ANAHEIM, Calif. — Drift back to Gonzaga's 103-90 loss against North Carolina on Dec. 15 — a contest that was never out of reach but never truly there for the taking. The defining memory of that game could be one of the Tar Heels' freshman phenom, Coby White, pressing down on the accelerator no matter the circumstance.
Missed shots. Made shots. Turnovers. The Afro-adorning point guard bolted through GU's perimeter defense for 15 points and six assists, his tempo sparking chaos that extended beyond the box score.
On that night, White and the Tar Heels rollicked the Zags for 103 points, 54.2 percent shooting and a 52 percent clip beyond the arc. GU found itself outside the top 50 of KenPom's defensive ranking, a place it hadn't been since 2010 and well off its No. 1 rooftop from 2017, a team that achieved goals this year's rendition hopes to emulate — and then some.
"[Defense] is something [the coaches] have been harping on," Jeremy Jones said. "Early on this season, defensive rebounding was something we were struggling with and that's what lost us a couple games. It's something they've been on us about."
There is validity to Jones' comments, proofed in the final score sheets of GU's December losses to Tennessee and UNC, where it ceded the defensive rebounding battle 29-22 and 27-16.
After Thursday's 72-58 victory over Florida State — GU snatched 32 defensive rebounds to FSU's 29 — the Bulldogs have climbed to 13th in KenPom's defensive efficiency. Not elite, though still good, and nestled into a spot that likely won't produce sleepless, pillow-flipping nights for head coach Mark Few.
"We've been looking at our defensive numbers and how they rank nationally compared to other people," Jones said. "It's been getting better and better every week since maybe two months ago or so. Just to see that is definitely encouraging."
If the Bulldogs have turned in a better defensive showing than Thursday's version this season, it's hard to find, perhaps tucked away in a rout over one of the West Coast Conference's basement dwellers. GU limited the Seminoles to 39.3 percent shooting and 15 percent from 3 while tallying six blocks and six steals.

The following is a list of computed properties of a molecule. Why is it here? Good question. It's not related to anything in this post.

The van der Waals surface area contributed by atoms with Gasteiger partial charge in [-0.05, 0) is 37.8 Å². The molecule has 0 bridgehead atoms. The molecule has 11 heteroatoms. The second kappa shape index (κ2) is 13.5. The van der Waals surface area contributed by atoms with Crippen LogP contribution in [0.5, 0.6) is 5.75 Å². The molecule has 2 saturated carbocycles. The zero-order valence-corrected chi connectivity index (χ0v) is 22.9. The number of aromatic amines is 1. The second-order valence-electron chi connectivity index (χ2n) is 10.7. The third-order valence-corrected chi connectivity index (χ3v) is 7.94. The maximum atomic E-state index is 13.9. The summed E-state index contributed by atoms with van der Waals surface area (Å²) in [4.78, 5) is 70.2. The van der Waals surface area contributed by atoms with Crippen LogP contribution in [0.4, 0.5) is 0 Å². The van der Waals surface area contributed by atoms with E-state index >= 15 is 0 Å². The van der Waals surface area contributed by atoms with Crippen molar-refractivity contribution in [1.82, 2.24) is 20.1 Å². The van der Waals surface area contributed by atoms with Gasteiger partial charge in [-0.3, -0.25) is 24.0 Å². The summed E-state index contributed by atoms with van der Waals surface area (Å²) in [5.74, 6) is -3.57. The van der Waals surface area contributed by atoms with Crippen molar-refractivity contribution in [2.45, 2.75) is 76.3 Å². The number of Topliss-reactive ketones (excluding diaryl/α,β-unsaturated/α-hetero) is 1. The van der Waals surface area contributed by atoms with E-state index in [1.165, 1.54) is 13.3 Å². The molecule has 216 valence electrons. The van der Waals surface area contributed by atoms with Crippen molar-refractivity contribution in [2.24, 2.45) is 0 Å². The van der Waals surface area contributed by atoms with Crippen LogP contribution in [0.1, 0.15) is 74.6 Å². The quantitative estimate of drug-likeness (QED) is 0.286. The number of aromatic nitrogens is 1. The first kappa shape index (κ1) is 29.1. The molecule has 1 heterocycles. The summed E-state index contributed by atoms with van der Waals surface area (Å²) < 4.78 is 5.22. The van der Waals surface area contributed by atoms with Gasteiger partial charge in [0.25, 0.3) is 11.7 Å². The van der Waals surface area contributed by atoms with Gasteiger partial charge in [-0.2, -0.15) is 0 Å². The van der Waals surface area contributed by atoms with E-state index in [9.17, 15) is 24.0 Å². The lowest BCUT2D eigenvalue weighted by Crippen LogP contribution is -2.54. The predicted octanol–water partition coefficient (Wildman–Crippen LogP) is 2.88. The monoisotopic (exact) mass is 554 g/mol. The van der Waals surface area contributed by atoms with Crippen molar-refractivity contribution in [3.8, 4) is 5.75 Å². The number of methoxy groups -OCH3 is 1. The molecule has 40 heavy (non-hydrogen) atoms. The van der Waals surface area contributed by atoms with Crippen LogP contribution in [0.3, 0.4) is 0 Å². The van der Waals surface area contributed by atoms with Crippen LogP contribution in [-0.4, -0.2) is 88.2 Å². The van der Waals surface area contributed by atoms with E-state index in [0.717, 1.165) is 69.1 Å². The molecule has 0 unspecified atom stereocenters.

"It was a point [of emphasis] to be physical from the jump, try to be aggressive on them like they try to do on other teams" Killian Tillie said. "We tried to do the same thing to them and we did a great job right away. We also we're boxing them out, not giving them second chances."
As GU reaches the halfway point of its intended target — hoisting up the national championship trophy in Minneapolis — a once-maligned defense looks to be sharpening itself.
"Just really guarding your guy and then, obviously, knowing the scouting report is huge, not making any mental mistakes," Jones said of GU's keys to defense. "We have defensive accountability after every game. Each individual player, obviously, the lower the better, as far as points that you've given up. Just no scouting errors is huge, especially this time of year, you gotta take people's strengths away."
To solely credit the Zags' defense in Thursday's win is to overlook their battle-tested gene, which belies their midmajor moniker and grocery list of blowout victories in WCC action. Games against Duke, UNC and Tennessee readied the Bulldogs for these March moments.
On numerous occasions in the second half, FSU's momentum-shifting plays performed geographical magic, turning Anaheim's Honda Center into Tallahassee, Florida's, Donald L. Tucker Civic Center. But GU never folded, refusing to ever let the Seminoles make it a one-possession game past the 13:07 mark of the first half. When Trent Forrest's free throw capped off a 13-5 run and cut the lead to 60-56 with 4:11 to play, Zach Norvell Jr. splashed home a triple on the next possession and the Zags closed the game on a 12-2 run.
"[We have] confidence and belief in situations like that. You practice hard every day, you go hard in those situations every day and when you get in them, you don't want the situations to be too big," Norvell said. "Stay level-headed and coaches put us in that during practice, three-minute games, four-minute games, when games like that are important and you don't want to get too wavered in that situation."
GU is now primed for its second Elite Eight appearance in three years. While only Tillie and Josh Perkins played rotation minutes on that 2017 team, the Zags have established a fraternity of success, trickling down to those unacquainted with a spotlight this glaring.
Whether it be a newfound defensive instinct, that intangible understanding of winning time or the nation's most potent offense, these Bulldogs are weaponizing their skills, sitting on the precipice of another Final Four.
"It's the culture of winning. The older guys teach the younger guys," Few said. "This is what you do at Gonzaga. You win."